|6||Psychiatry Res 2013 Nov 210: 351-6|
|Title||Dizocilpine reduces head diameter of dendritic spines in the hippocampus of adolescent rats.|
|Abstract||Cognitive deficits are the core symptoms of schizophrenia. Spine deficits have been found in hippocampus of schizophrenia patients, and were associated with cognitive impairments. N-methyl-D-asparate receptors (NMDARs) had been known to play a critical role in synaptic pruning and stabilization during adolescence. In the present study, male adolescent rats were exposed to dizocilpine (MK-801) (0.2mg/kg i.p qd) or 0.9% saline for 14 days. Then spatial memory, spine morphological changes and RhoA, Rac1, CDC42 mRNA levels in hippocampus were measured. As a result, MK-801 impaired spatial memory in the adolescent rats, as well as reduced the proportion of mushroom spines and increased the proportion of stubby spines in hippocampus. MK-801 also reduced the expression levels of Rac1 and CDC42 mRNA and upregulated RhoA mRNA in hippocampus. These results imply that subchronic MK-801 administration during adolescence might disturb the expression of RhoA, Rac1 and CDC42 mRNA, and then lead to the decay of the spines in hippocampus, which could be involved in cognitive impairments in schizophrenia.|
|7||Cell. Signal. 2013 Oct 25: 2060-8|
|Title||Rit subfamily small GTPases: regulators in neuronal differentiation and survival.|
|Abstract||Ras family small GTPases serve as binary molecular switches to regulate a broad array of cellular signaling cascades, playing essential roles in a vast range of normal physiological processes, with dysregulation of numerous Ras-superfamily G-protein-dependent regulatory cascades underlying the development of human disease. However, the physiological function for many "orphan" Ras-related GTPases remain poorly characterized, including members of the Rit subfamily GTPases. Rit is the founding member of a novel branch of the Ras subfamily, sharing close homology with the neuronally expressed Rin and Drosophila Ric GTPases. Here, we highlight recent studies using transgenic and knockout animal models which have begun to elucidate the physiological roles for the Rit subfamily, including emerging roles in the regulation of neuronal morphology and cellular survival signaling, and discuss new genetic data implicating Rit and Rin signaling in disorders such as cancer, Parkinson's disease, autism, and schizophrenia.|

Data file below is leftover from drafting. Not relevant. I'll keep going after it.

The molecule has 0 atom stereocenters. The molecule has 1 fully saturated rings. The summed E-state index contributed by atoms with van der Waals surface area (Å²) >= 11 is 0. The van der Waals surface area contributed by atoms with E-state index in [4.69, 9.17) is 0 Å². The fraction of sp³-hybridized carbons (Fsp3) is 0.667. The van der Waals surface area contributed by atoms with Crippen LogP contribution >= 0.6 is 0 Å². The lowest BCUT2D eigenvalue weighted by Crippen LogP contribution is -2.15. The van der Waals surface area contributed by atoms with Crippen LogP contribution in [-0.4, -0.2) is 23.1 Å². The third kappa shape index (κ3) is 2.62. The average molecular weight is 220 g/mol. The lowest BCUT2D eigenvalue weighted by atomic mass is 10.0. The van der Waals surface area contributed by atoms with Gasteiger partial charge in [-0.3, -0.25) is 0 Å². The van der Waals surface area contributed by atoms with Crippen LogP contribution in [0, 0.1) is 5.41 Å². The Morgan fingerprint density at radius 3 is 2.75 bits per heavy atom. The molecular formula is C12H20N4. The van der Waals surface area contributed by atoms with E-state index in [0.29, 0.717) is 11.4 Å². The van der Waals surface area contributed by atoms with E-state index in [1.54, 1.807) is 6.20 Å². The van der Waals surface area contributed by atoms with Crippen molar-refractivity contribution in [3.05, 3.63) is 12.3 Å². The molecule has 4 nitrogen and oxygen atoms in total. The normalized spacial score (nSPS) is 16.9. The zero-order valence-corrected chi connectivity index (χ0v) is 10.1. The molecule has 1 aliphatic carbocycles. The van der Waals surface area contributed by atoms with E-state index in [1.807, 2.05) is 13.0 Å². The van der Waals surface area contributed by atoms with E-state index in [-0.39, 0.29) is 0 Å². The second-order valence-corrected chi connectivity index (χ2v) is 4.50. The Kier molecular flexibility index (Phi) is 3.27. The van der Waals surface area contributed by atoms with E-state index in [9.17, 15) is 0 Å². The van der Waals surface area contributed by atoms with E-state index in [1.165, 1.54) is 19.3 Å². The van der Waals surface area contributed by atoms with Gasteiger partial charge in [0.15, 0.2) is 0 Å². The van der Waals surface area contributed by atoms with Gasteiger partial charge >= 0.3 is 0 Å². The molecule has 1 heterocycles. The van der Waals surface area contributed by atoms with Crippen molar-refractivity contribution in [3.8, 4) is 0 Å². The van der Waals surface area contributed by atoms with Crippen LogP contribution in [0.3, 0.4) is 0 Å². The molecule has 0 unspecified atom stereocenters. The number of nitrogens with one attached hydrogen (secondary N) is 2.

|8||PLoS ONE 2013 -1 8: e59458|
|Title||PAK1 protein expression in the auditory cortex of schizophrenia subjects.|
|Abstract||Deficits in auditory processing are among the best documented endophenotypes in schizophrenia, possibly due to loss of excitatory synaptic connections. Dendritic spines, the principal post-synaptic target of excitatory projections, are reduced in schizophrenia. p21-activated kinase 1 (PAK1) regulates both the actin cytoskeleton and dendritic spine density, and is a downstream effector of both kalirin and CDC42, both of which have altered expression in schizophrenia. This study sought to determine if there is decreased auditory cortex PAK1 protein expression in schizophrenia through the use of quantitative western blots of 25 schizophrenia subjects and matched controls. There was no significant change in PAK1 level detected in the schizophrenia subjects in our cohort. PAK1 protein levels within subject pairs correlated positively with prior measures of total kalirin protein in the same pairs. PAK1 level also correlated with levels of a marker of dendritic spines, spinophilin. These latter two findings suggest that the lack of change in PAK1 level in schizophrenia is not due to limited sensitivity of our assay to detect meaningful differences in PAK1 protein expression. Future studies are needed to evaluate whether alterations in PAK1 phosphorylation states, or alterations in protein expression of other members of the PAK family, are present in schizophrenia.|
|9||Cell Rep 2014 Dec 9: 2166-79|
|Title||Cytoskeletal regulation by AUTS2 in neuronal migration and neuritogenesis.|